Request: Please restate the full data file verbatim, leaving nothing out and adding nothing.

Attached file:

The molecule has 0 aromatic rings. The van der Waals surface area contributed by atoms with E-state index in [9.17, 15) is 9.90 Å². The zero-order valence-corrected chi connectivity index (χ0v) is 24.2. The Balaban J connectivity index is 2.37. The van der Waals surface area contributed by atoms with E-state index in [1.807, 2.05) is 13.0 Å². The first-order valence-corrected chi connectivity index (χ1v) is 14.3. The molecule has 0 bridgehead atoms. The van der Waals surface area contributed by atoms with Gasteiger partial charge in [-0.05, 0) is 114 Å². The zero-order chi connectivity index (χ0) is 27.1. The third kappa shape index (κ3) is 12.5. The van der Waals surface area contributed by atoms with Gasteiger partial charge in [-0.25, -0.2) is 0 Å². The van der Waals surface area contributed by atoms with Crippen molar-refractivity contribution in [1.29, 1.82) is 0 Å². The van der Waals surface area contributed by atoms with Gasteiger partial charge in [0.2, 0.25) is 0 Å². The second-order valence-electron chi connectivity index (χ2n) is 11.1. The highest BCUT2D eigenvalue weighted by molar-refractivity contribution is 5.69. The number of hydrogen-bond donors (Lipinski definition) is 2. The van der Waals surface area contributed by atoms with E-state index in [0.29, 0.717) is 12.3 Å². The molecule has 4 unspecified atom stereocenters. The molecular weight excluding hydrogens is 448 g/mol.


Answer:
The molecule has 0 aromatic rings. The van der Waals surface area contributed by atoms with E-state index in [9.17, 15) is 9.90 Å². The zero-order valence-corrected chi connectivity index (χ0v) is 24.2. The Balaban J connectivity index is 2.37. The van der Waals surface area contributed by atoms with E-state index in [1.807, 2.05) is 13.0 Å². The first-order valence-corrected chi connectivity index (χ1v) is 14.3. The molecule has 0 bridgehead atoms. The van der Waals surface area contributed by atoms with Gasteiger partial charge in [-0.05, 0) is 114 Å². The zero-order chi connectivity index (χ0) is 27.1. The third kappa shape index (κ3) is 12.5. The van der Waals surface area contributed by atoms with Gasteiger partial charge in [-0.25, -0.2) is 0 Å². The van der Waals surface area contributed by atoms with Crippen molar-refractivity contribution in [1.29, 1.82) is 0 Å². The van der Waals surface area contributed by atoms with Gasteiger partial charge in [0.2, 0.25) is 0 Å². The second-order valence-electron chi connectivity index (χ2n) is 11.1. The highest BCUT2D eigenvalue weighted by molar-refractivity contribution is 5.69. The number of hydrogen-bond donors (Lipinski definition) is 2. The van der Waals surface area contributed by atoms with E-state index in [0.29, 0.717) is 12.3 Å². The molecule has 4 unspecified atom stereocenters. The molecular weight excluding hydrogens is 448 g/mol.